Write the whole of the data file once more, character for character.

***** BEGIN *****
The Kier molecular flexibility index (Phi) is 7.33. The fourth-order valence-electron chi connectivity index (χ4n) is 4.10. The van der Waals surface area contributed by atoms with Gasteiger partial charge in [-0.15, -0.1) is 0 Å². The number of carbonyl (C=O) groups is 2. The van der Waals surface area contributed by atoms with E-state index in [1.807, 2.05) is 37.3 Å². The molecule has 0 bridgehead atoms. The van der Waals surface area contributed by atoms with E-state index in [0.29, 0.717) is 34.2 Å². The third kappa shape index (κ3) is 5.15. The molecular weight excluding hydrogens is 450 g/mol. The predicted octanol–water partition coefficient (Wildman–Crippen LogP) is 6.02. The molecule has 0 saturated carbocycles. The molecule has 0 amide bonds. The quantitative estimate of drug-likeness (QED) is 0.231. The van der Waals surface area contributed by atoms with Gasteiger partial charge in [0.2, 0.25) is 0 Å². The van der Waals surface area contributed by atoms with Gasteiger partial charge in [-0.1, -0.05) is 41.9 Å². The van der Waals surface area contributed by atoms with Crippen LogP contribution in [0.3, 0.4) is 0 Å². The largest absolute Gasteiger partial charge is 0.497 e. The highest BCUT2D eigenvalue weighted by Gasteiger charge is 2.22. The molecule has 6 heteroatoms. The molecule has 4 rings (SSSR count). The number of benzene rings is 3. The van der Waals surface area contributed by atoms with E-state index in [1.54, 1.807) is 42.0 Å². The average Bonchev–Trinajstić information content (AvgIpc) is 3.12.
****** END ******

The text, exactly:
The Kier molecular flexibility index (Phi) is 7.33. The fourth-order valence-electron chi connectivity index (χ4n) is 4.10. The van der Waals surface area contributed by atoms with Gasteiger partial charge in [-0.15, -0.1) is 0 Å². The number of carbonyl (C=O) groups is 2. The van der Waals surface area contributed by atoms with E-state index in [1.807, 2.05) is 37.3 Å². The molecule has 0 bridgehead atoms. The van der Waals surface area contributed by atoms with E-state index in [0.29, 0.717) is 34.2 Å². The third kappa shape index (κ3) is 5.15. The molecular weight excluding hydrogens is 450 g/mol. The predicted octanol–water partition coefficient (Wildman–Crippen LogP) is 6.02. The molecule has 0 saturated carbocycles. The molecule has 0 amide bonds. The quantitative estimate of drug-likeness (QED) is 0.231. The van der Waals surface area contributed by atoms with Gasteiger partial charge in [0.2, 0.25) is 0 Å². The van der Waals surface area contributed by atoms with Gasteiger partial charge in [-0.1, -0.05) is 41.9 Å². The van der Waals surface area contributed by atoms with Crippen LogP contribution in [0.3, 0.4) is 0 Å². The largest absolute Gasteiger partial charge is 0.497 e. The highest BCUT2D eigenvalue weighted by Gasteiger charge is 2.22. The molecule has 6 heteroatoms. The molecule has 4 rings (SSSR count). The number of benzene rings is 3. The van der Waals surface area contributed by atoms with E-state index in [1.54, 1.807) is 42.0 Å². The average Bonchev–Trinajstić information content (AvgIpc) is 3.12.